New analysis reveals stark diversity gaps in the teaching profession
Early analysis released as part of an ongoing research project into the factors affecting the retention and recruitment of teachers has found diminishing levels of gender diversity among the teaching profession, and low levels of ethnic minority representation at both teacher and senior leader levels in schools.
Using the latest data from the School Workforce Census (SWC) Dr Joshua Fullard and Hettie Burn analyse the trends in the diversity of the school workforce in state funded schools in England since the 2010 public sector pay freeze. They find that the number of male teachers has fallen, and that 24.1 percent of schools do not have a male classroom teacher. Furthermore, 46.5 percent of schools do not have a male senior leader. The number of teachers from an ethnic minority background has increased year on year but the rate of change is slow and further work needs to be done before the school workforce is representative of the pupils they teach. 60 percent of schools do not have a teacher from an ethnic minority background while 87.8 percent do not have an ethnic minority senior leader.
Dr Fullard said: “Over the last decade teachers’ wages have fallen in real terms by more than 9 percent. Indeed, our recent evidence suggests that 3 in 10 classroom teachers would be financially better off if they left the profession. This may have implications for teacher recruitment and retention as well as the composition of the school workforce. Our analysis of the latest data shows a fall in male teaching staff and a lack of ethnic diversity in the teaching and senior leadership teams at many schools, especially in the North East and South West.” Gender Diversity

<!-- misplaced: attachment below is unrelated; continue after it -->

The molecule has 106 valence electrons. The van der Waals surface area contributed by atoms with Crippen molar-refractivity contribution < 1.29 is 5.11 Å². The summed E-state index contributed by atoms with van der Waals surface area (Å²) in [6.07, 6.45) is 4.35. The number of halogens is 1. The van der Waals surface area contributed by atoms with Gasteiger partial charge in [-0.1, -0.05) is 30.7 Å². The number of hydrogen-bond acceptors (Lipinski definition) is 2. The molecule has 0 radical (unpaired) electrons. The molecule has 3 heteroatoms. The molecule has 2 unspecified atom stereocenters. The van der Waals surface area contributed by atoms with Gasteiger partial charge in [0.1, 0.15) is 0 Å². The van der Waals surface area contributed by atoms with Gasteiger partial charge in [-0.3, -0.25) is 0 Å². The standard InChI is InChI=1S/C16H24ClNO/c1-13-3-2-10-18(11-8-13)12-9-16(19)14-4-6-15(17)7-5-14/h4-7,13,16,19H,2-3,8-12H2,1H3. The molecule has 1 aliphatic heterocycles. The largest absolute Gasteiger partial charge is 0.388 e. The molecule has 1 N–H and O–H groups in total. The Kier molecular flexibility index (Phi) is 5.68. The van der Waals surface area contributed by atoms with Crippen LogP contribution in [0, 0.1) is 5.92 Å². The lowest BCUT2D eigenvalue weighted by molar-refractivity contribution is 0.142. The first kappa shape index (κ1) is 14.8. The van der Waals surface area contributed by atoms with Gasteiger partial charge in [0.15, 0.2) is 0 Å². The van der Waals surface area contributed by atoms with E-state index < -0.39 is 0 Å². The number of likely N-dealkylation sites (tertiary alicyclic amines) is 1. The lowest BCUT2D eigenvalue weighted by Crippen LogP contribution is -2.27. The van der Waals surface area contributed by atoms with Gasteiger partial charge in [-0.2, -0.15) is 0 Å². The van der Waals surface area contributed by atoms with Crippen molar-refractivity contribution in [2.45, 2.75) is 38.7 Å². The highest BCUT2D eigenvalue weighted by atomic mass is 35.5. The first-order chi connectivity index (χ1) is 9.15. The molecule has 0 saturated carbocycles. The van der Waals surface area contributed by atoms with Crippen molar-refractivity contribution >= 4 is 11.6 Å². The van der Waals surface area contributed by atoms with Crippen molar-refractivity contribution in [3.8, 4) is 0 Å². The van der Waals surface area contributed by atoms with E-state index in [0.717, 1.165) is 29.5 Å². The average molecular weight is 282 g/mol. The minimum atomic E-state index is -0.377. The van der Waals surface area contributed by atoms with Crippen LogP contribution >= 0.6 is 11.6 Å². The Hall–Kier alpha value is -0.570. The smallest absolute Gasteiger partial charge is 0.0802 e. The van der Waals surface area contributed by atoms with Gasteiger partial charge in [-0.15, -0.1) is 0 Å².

• The number of male secondary school teachers has fallen. Today the proportion of secondary school teachers who are male is at a record low (35 percent).
• 24.1 percent of state-funded schools (primary and secondary) do not have a single male classroom teacher. The issues are especially acute in the East Midlands where almost 1 in 3 schools do not have a male teacher.
• 46.5 percent of state schools do not have a male in the senior leadership team while 5.5 percent do not have a female in the senior leadership team. Ethnic Diversity
• The number of teachers from an ethnic minority background is increasing year on year but the pace of the increase is slow and there is a long way to go before the school workforce become representative of the pupils they teach.
• 60 percent of state funded schools do not have an ethnic minority classroom teacher. The issues are particularly acute in the North East and the South West where 81 percent and 80 percent of schools do not have a single ethnic minority teacher respectively.
• 87.8 percent of state funded schools do not have an ethnic minority teacher in the senior leadership team.
Options for Policymakers:
• Make teaching more attractive by increasing teachers’ pay and removing or reducing tuition fees for university-led teacher training routes.
• Commission research on potential barriers preventing ethnic minority groups from entering teaching or progressing to senior leadership roles within schools.
Read our Explainer on Does it pay to be a teacher?
Read about this research in The Observer